The Senate Finance Committee advanced a bill that would create bigger tax incentives for EV buyers.
Consumers could get up to $12,500 back if they buy a US-made EV built by unionized workers.
Under the new law, cars from Tesla and GM would qualify for tax credits again.
The US government is one step closer to making a new electric vehicle significantly cheaper.
The Senate Finance Committee on Wednesday advanced the Clean Energy For America Act, a piece of legislation that – if passed by the House and Senate – would expand and enhance tax credits available to EV buyers and introduce other other clean energy incentives.
The $259.5 billion package includes $31.6 billion in incentives for buyers of electric cars. It would overhaul and streamline the current “hodgepodge” of 44 clean energy tax credits, said Sen. Ron Wyden, chair of the committee.
The current 30D credit refunds up to $7,500 at tax time to buyers of battery EVs and plug-in hybrid EVs. Cars from both Tesla and General Motors don’t qualify for the program anymore because both companies have sold more than 200,000 such vehicles, the threshold under the current law.
Wyden’s bill eliminates the 200,000-unit threshold and beefs up the incentive, adding $2,500 for vehicles built in the US and another $2,500 for vehicles built by unionized workers. That would mean consumers could get $12,500 off of certain EV purchases. Vehicles would have to retail for less than $80,000 to qualify.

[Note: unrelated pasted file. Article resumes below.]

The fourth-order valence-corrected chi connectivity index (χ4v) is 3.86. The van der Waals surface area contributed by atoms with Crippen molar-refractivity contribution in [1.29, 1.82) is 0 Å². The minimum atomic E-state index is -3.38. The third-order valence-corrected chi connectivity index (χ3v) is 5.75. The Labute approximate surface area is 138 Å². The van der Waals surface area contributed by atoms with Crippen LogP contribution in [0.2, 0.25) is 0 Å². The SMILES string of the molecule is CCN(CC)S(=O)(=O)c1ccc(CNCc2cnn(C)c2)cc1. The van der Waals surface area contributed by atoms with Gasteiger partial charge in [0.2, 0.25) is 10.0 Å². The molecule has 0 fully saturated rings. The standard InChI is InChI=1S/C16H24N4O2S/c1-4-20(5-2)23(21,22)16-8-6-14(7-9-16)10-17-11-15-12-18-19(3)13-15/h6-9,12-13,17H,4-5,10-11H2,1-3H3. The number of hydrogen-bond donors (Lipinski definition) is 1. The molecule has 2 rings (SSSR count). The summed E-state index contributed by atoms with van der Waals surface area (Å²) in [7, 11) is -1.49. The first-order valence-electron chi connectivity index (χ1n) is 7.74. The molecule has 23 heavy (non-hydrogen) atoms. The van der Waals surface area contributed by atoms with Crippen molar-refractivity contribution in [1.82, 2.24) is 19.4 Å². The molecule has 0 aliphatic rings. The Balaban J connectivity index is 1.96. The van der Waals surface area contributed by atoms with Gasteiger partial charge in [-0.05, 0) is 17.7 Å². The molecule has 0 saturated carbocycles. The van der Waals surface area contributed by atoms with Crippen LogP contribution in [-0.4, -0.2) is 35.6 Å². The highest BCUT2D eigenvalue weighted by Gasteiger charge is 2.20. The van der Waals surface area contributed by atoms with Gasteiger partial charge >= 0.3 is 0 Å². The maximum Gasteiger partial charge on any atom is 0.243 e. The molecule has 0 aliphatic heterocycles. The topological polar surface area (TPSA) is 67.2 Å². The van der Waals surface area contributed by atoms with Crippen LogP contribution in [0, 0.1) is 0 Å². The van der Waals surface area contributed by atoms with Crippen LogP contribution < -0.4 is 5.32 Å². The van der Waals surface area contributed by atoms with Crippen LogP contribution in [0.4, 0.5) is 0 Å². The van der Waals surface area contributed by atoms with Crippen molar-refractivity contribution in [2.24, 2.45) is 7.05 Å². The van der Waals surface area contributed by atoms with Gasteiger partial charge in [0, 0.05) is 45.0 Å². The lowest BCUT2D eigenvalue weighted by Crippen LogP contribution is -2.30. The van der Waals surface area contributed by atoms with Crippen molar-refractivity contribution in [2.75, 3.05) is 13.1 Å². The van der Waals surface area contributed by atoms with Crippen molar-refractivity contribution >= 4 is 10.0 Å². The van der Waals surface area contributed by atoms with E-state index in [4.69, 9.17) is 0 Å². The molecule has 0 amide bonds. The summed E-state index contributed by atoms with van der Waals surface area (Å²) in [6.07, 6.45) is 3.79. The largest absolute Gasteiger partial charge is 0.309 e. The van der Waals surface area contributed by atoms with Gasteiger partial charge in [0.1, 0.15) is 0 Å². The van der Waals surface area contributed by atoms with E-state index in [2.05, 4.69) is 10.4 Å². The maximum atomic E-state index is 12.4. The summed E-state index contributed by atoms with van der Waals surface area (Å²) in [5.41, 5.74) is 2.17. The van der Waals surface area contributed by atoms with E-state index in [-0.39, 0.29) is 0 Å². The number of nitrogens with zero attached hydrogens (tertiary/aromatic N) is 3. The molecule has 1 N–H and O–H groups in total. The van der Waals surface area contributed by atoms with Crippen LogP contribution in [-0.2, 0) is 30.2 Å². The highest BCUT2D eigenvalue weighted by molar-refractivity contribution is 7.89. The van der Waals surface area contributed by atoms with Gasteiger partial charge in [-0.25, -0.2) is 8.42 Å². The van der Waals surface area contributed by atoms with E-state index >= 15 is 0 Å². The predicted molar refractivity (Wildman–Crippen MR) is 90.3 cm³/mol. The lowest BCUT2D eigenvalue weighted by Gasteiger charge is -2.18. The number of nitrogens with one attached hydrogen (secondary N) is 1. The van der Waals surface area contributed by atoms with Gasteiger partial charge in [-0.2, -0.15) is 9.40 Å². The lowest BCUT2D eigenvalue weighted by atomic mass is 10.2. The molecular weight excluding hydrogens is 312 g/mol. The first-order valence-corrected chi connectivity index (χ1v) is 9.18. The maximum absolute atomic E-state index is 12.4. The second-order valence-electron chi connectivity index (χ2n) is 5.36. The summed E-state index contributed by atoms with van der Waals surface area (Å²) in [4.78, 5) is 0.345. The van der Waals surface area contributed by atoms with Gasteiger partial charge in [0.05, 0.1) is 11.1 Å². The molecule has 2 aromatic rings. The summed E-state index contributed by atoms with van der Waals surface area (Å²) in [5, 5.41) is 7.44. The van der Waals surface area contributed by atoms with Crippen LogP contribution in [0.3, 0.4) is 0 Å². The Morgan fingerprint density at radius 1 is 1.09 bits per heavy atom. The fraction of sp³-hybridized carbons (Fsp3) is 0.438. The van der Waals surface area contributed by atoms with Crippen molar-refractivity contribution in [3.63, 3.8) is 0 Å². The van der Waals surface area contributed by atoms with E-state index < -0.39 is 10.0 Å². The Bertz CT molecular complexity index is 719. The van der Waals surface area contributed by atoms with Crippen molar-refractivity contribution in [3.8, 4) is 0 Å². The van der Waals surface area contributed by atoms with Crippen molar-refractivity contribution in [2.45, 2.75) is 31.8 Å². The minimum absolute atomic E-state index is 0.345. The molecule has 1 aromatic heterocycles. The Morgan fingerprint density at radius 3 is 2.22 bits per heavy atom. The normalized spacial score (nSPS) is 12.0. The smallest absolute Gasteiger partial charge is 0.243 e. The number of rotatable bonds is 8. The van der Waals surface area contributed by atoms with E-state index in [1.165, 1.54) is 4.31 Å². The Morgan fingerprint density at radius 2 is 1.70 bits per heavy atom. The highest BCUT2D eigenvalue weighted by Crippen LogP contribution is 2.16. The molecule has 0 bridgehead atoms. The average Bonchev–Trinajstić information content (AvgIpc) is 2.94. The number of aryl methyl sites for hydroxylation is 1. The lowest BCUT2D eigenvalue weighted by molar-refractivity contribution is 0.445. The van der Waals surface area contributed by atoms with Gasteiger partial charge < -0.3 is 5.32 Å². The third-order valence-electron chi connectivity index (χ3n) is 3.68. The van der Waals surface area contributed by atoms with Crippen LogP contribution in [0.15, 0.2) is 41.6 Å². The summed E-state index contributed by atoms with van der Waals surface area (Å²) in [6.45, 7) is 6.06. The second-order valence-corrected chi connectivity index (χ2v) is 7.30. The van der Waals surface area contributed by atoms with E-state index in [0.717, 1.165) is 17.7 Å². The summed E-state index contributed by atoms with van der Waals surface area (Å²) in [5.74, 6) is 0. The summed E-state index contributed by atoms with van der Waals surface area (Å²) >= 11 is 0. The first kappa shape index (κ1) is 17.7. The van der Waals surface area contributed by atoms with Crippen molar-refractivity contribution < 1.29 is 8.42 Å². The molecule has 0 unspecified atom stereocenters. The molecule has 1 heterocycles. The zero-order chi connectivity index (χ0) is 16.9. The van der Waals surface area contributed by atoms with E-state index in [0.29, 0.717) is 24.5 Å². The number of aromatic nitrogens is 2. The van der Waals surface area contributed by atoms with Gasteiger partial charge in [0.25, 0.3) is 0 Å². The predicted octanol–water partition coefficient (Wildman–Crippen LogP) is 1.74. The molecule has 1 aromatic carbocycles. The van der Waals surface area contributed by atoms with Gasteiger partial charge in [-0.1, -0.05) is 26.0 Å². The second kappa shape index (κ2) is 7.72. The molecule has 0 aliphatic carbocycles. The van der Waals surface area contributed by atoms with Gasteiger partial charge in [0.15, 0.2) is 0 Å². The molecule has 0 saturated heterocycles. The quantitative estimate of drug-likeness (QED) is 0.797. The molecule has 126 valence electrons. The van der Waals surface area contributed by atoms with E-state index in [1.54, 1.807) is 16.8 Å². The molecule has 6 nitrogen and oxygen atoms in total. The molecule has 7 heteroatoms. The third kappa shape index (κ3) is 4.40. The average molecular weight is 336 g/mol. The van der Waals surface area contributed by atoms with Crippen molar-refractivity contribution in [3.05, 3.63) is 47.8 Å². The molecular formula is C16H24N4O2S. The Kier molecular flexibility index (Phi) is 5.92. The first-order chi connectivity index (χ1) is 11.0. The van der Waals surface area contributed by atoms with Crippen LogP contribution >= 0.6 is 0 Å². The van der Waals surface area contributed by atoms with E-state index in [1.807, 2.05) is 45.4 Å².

The plan also expands tax credits for commercial EVs and would begin phasing out once 50% of new cars sold in the US are electric or fuel-cell vehicles.
Wyden hopes the bill will be included as part of a larger infrastructure package that the White House is trying to pass. After receiving a 14-14 vote, the legislation can advance to the Senate floor.
“As we move forward with President Biden’s jobs and infrastructure agenda, our bill should be the linchpin of our efforts on clean energy,” Wyden said in a statement.
Aiming to advance three main goals – clean energy, clean transportation, and energy efficiency – the bill also creates incentives for electricity production, fuel production, and efficient homes and buildings.
It comes as President Biden is working with Congress to push through a version of his $2.2 trillion American Jobs Plan, which directs funds toward a wide range of infrastructure improvements, including $174 billion for EVs and EV charging. Senate Republicans proposed a $928 billion counteroffer on Thursday that includes $4 billion for EVs.
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